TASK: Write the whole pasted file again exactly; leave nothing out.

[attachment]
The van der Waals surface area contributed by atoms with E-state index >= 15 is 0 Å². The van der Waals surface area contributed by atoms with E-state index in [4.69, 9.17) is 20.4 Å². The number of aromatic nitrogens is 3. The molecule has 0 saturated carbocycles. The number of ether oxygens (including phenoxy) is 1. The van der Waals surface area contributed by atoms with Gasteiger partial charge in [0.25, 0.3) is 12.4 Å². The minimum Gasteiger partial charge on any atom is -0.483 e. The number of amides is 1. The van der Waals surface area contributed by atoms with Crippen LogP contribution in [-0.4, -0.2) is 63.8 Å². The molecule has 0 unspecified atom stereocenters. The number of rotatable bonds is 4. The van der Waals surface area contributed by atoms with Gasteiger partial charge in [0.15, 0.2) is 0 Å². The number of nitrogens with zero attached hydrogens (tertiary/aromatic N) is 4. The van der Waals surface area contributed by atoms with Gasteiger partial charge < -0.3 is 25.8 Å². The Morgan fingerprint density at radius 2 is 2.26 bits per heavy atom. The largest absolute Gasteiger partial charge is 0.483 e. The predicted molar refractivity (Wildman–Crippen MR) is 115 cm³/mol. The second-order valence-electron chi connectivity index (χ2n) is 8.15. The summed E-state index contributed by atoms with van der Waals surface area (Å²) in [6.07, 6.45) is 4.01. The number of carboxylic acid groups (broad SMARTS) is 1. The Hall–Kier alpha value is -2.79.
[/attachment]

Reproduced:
The van der Waals surface area contributed by atoms with E-state index >= 15 is 0 Å². The van der Waals surface area contributed by atoms with E-state index in [4.69, 9.17) is 20.4 Å². The number of aromatic nitrogens is 3. The molecule has 0 saturated carbocycles. The number of ether oxygens (including phenoxy) is 1. The van der Waals surface area contributed by atoms with Gasteiger partial charge in [0.25, 0.3) is 12.4 Å². The minimum Gasteiger partial charge on any atom is -0.483 e. The number of amides is 1. The van der Waals surface area contributed by atoms with Crippen LogP contribution in [-0.4, -0.2) is 63.8 Å². The molecule has 0 unspecified atom stereocenters. The number of rotatable bonds is 4. The van der Waals surface area contributed by atoms with Gasteiger partial charge in [0.15, 0.2) is 0 Å². The number of nitrogens with zero attached hydrogens (tertiary/aromatic N) is 4. The van der Waals surface area contributed by atoms with Gasteiger partial charge < -0.3 is 25.8 Å². The Morgan fingerprint density at radius 2 is 2.26 bits per heavy atom. The largest absolute Gasteiger partial charge is 0.483 e. The predicted molar refractivity (Wildman–Crippen MR) is 115 cm³/mol. The second-order valence-electron chi connectivity index (χ2n) is 8.15. The summed E-state index contributed by atoms with van der Waals surface area (Å²) in [6.07, 6.45) is 4.01. The number of carboxylic acid groups (broad SMARTS) is 1. The Hall–Kier alpha value is -2.79.